Covid lateral flow tests can spot the return of a brain tumour

Remember all those lateral flow tests we used to do during the Covid pandemic and ­occasionally still do? Well, that useful technology has a life beyond Covid – it can detect brain tumours.

A team at Nottingham Trent ­University is developing a simple test that patients use at home, similar to those used during the pandemic. The collaboration with Sheffield University will target aggressive recurring tumours that currently lead to almost 200,000 deaths a year globally.

While the recurrence of these cancers following initial treatment is often inevitable, the unpredictable timing makes them difficult to detect early, leading to a poor prognosis and failure of treatment. The researchers believe the ­technology would improve the lives of tens of thousands of people worldwide and significantly reduce the burden on healthcare systems by reducing the need for MRI scans and providing a cost-effective alternative to some clinic appointments.

The test works via a simple finger prick and new lateral flow tests that can spot molecules in the blood specific to a tumour and so give a very early indication of it returning. Initially the technology will be aimed at detecting glioblastoma (GBM), the most malignant form of brain tumour.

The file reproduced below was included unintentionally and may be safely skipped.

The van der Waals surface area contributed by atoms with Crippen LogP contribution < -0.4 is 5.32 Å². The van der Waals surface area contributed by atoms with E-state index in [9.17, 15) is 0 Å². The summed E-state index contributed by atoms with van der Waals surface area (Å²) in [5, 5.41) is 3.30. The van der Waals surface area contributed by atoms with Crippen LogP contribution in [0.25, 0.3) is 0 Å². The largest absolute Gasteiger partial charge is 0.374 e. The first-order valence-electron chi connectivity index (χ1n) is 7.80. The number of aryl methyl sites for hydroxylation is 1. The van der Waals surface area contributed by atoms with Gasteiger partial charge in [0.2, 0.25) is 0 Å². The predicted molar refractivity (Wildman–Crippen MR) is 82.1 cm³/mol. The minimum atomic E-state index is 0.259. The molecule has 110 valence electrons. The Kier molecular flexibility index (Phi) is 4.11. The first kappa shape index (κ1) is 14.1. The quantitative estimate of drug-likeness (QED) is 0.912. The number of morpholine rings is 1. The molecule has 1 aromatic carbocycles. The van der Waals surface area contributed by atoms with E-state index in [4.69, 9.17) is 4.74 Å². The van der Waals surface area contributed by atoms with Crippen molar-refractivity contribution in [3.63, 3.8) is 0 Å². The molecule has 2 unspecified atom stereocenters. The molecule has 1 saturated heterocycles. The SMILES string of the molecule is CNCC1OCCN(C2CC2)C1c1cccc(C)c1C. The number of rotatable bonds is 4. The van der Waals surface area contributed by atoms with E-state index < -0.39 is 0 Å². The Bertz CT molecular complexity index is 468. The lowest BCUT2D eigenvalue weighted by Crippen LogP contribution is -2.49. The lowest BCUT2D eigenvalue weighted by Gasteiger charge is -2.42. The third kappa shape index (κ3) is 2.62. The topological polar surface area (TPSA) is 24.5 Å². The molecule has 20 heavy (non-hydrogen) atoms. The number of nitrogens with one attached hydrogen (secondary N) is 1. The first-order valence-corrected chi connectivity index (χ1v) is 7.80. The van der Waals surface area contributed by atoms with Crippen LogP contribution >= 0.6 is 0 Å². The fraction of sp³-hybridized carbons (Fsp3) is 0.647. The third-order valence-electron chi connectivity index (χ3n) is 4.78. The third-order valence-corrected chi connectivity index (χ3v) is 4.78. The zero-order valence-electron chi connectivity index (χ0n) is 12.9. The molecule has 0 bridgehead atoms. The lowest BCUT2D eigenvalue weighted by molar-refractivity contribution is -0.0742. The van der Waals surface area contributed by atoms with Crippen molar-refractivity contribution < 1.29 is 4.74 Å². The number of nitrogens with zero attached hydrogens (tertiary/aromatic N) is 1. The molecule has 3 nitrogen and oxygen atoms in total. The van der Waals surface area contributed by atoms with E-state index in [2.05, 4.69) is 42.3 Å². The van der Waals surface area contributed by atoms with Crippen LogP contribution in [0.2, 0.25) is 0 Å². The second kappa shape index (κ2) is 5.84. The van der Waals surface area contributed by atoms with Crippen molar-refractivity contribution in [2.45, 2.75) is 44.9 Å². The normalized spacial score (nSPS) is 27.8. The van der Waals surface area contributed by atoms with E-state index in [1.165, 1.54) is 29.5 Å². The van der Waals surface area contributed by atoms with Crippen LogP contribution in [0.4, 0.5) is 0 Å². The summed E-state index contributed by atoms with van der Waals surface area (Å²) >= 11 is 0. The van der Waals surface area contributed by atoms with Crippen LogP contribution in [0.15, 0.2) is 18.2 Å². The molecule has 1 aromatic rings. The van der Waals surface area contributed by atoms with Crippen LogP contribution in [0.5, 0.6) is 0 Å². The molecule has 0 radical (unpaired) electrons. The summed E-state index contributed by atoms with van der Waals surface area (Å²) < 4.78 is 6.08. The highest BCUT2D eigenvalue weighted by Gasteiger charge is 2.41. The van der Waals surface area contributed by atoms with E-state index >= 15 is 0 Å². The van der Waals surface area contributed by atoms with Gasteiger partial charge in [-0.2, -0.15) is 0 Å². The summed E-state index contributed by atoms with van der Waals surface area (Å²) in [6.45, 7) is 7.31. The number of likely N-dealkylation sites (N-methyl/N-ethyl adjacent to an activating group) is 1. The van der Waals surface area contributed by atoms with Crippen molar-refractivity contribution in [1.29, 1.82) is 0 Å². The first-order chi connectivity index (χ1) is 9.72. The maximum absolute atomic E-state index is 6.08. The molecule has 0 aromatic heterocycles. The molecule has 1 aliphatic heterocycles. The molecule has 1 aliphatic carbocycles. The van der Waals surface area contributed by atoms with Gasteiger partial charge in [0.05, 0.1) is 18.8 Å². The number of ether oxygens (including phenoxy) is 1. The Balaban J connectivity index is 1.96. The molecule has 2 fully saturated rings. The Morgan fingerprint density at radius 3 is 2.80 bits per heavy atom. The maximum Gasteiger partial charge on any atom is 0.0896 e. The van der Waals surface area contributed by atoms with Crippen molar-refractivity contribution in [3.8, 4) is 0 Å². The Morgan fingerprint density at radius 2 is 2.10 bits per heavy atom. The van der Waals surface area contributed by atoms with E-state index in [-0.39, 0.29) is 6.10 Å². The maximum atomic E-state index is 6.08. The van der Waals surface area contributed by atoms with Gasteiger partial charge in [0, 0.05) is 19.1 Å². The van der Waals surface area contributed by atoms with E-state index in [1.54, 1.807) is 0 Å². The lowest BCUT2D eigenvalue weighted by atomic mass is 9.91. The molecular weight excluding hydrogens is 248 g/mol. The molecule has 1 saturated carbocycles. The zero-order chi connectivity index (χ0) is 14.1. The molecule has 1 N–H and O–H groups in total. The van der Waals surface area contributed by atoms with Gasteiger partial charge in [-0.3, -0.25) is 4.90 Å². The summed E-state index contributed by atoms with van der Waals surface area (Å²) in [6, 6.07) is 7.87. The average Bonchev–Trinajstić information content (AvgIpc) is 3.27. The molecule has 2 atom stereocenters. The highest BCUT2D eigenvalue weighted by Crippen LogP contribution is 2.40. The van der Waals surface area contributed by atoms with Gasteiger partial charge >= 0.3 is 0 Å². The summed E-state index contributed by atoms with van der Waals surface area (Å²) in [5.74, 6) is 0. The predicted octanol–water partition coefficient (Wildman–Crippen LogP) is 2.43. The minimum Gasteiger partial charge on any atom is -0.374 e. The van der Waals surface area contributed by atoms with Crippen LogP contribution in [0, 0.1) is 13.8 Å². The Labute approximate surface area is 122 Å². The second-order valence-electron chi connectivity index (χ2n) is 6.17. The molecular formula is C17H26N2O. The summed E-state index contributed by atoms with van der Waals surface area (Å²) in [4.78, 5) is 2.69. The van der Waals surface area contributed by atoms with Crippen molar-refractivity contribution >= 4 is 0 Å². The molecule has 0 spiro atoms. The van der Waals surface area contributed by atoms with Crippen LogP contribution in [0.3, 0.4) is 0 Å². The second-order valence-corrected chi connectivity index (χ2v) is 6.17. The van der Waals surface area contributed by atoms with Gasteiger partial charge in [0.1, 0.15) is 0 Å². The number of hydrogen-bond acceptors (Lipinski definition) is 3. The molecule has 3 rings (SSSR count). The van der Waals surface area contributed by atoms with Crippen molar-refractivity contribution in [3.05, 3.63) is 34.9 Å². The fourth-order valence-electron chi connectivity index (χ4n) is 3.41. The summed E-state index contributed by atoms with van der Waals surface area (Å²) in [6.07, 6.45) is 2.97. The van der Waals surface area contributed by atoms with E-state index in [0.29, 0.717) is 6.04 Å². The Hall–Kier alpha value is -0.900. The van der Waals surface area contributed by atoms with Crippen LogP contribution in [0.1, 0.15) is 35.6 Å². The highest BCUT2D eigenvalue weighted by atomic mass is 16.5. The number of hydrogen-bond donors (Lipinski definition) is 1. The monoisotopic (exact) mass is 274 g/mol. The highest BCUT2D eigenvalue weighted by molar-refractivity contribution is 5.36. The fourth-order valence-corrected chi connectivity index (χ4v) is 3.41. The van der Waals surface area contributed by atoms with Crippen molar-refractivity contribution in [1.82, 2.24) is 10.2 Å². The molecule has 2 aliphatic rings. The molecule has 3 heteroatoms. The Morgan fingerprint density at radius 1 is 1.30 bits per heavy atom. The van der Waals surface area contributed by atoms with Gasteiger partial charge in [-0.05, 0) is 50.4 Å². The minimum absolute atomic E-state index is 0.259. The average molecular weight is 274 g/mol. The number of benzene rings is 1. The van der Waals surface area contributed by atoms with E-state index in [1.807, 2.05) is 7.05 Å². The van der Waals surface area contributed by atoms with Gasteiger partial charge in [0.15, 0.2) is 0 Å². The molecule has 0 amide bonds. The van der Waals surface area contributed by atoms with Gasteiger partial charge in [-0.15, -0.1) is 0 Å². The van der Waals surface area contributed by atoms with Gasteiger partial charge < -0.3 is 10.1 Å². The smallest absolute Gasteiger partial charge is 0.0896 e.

“Brain tumours are managed with the best available treatments when first diagnosed but, unfortunately, recurrence is a major problem and some come back very quickly and aggressively,” said Professor Philippe Wilson of Nottingham Trent. “It’s hard to imagine a medical technology so widely used and understood as the lateral flow test. This tech would provide regular, affordable disease monitoring for patients at home in an easy-to-use way. “We hope the work could be applied to other types of cancer too, helping to save millions of lives worldwide.”

Dr Ola Rominiyi, from Sheffield’s School of Medicine and Population Health, said: “Aggressive brain tumours such as glioblastoma virtually always come back after treatment, but detecting this recurrence at the earliest possible stage remains a ­challenge and an important priority for research highlighted by patients.

“Currently, patients often have follow-up MRI scans every three to six months, but successful development of a lateral flow test to detect brain cancer could make it possible to efficiently test for recurrence every week, so that more recurrent tumours are caught early, at a more treatable stage.”

Dr Megan Dowie, MRC head of Molecular and Cellular Medicine, said: “We are pleased to be supporting the team towards achieving more timely detection of brain tumour recurrence – a critical need for patients.” This is magnificent work.